On the third Tuesday of each month, Museum curators and special guests lead visitors on a 30-minute exploration in the galleries. This month, BMA curators and Beth Stewart and La’Tanya Scott of the Cahaba River Society will speak about cross-currents between Waterline and the Cahaba River Watershed in a special ArtBreak on Tuesday, October 16 at noon.
Featuring just a single work of art, Waterline is an immersive exhibition experience that reflects artist Marianne Nicolson’s Native American roots. In a darkened gallery, visitors will observe a light that moves slowly up and down within a cubed glass sculpture to reveal a dazzling panorama of shadows representing killer whales, wolves, thunderbirds, and other symbols.
Nicolson is a member of the Kwakwaka’wakw Nations of British Columbia, Canada. This Pacific Northwest Native American culture is renowned for its stunning artistic traditions, including massive totem poles, architectural sculpture, transformation masks, and sacred clan regalia. The work refers not only to sacred traditions, forms, and language, but to the contemporary problems of industrial encroachment, particularly onto sacred and life-sustaining waterways.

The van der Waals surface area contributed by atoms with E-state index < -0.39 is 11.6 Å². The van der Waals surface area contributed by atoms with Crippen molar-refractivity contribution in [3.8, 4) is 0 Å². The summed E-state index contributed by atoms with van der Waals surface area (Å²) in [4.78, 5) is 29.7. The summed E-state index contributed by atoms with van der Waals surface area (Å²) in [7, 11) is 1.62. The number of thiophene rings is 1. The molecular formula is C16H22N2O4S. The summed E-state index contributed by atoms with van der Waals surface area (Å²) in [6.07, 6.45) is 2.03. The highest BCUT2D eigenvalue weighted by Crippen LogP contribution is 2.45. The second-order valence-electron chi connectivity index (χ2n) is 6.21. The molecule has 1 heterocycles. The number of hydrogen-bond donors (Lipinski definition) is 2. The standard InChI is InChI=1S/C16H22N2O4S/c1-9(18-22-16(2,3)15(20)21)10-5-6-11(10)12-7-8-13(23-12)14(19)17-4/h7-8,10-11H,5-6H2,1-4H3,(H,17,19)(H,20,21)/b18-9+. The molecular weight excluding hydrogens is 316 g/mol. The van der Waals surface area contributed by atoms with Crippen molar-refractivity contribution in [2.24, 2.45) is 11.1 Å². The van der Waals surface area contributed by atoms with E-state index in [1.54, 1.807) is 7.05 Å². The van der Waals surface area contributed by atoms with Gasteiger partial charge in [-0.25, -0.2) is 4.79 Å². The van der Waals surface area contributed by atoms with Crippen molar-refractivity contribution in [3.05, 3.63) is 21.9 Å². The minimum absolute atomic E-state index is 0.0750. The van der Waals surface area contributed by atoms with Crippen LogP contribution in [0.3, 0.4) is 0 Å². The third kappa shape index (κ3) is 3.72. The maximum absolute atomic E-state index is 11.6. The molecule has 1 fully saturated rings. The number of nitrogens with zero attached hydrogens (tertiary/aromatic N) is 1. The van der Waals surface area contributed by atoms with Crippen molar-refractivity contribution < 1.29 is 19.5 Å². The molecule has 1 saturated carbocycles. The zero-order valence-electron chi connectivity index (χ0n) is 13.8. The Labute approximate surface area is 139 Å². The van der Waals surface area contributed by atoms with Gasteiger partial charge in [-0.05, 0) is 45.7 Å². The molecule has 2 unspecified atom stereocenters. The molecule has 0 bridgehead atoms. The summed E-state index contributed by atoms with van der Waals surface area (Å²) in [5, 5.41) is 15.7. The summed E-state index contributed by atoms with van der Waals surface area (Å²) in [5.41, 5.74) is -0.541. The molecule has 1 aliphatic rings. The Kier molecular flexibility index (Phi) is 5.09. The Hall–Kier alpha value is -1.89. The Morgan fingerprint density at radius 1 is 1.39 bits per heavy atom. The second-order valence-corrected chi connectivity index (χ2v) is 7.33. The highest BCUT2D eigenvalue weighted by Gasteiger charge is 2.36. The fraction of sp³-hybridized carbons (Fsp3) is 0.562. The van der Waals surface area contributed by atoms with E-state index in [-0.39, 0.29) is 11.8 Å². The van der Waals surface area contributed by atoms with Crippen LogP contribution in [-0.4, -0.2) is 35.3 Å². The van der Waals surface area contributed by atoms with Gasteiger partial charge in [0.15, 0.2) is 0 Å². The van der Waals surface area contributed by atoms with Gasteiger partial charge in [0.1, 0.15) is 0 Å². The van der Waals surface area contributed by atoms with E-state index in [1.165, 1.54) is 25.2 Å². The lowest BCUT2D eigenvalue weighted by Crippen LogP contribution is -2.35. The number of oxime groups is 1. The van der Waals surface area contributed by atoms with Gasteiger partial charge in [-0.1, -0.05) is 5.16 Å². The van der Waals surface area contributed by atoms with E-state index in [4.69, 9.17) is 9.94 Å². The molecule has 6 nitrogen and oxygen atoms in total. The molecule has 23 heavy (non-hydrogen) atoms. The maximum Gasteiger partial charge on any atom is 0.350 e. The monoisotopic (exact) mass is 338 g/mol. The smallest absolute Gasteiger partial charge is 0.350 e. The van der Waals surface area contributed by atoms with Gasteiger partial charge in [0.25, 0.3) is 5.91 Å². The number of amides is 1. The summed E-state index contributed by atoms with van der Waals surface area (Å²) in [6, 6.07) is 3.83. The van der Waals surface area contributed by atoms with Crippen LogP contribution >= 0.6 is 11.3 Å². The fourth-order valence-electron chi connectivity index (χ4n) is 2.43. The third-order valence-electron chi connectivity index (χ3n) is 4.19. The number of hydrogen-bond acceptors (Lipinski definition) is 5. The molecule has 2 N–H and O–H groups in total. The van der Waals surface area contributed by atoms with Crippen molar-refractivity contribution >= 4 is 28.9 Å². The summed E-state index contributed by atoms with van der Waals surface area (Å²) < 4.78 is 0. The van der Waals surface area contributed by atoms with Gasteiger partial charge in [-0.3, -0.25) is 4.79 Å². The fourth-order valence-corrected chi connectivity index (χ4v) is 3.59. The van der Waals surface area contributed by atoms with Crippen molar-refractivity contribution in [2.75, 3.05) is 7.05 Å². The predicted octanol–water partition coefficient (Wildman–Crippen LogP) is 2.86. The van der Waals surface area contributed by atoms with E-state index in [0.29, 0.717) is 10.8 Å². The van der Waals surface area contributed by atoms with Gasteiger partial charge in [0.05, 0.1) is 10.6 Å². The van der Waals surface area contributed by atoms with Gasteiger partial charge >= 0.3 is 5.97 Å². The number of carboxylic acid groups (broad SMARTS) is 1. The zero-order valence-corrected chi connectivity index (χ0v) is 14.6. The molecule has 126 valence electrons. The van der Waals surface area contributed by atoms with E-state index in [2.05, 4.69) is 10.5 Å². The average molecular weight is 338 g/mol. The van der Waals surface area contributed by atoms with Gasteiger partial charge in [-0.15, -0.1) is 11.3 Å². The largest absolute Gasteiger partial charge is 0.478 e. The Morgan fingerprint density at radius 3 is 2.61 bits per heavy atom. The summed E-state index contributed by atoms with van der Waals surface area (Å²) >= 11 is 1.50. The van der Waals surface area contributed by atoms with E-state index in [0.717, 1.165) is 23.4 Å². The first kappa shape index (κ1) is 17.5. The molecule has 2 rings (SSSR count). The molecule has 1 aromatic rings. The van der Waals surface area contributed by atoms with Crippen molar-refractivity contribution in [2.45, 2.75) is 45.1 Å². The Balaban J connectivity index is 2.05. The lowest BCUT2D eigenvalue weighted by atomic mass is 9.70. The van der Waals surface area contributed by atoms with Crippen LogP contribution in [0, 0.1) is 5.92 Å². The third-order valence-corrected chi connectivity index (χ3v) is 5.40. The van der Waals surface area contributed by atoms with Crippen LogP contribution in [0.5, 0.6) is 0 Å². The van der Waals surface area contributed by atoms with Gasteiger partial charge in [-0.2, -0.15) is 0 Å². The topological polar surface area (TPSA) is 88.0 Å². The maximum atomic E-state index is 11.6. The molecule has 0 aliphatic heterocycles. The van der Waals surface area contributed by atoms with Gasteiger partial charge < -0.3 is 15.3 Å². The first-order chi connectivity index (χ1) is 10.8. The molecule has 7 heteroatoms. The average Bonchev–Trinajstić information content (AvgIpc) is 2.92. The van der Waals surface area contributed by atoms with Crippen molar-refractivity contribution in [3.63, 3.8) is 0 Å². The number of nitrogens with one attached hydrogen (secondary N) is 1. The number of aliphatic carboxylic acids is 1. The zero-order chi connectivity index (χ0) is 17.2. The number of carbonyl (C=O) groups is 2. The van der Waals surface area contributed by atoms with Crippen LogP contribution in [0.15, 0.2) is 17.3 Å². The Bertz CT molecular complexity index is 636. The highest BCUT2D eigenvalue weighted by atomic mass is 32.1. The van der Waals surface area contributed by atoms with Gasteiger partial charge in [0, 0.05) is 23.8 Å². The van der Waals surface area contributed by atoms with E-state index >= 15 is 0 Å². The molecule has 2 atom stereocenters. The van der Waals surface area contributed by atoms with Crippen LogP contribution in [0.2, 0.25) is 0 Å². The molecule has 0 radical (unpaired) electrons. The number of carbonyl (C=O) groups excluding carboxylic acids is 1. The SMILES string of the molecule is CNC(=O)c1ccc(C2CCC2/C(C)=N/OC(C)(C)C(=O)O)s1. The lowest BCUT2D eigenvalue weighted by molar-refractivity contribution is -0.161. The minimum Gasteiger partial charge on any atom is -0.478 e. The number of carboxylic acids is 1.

In conjunction with this exhibition, the Museum is partnering with the Cahaba River Society to engage visitors in one of Alabama’s most important waterways.
Waterline has been made possible by the City of Birmingham and The Lydia Eustis Rogers Fund.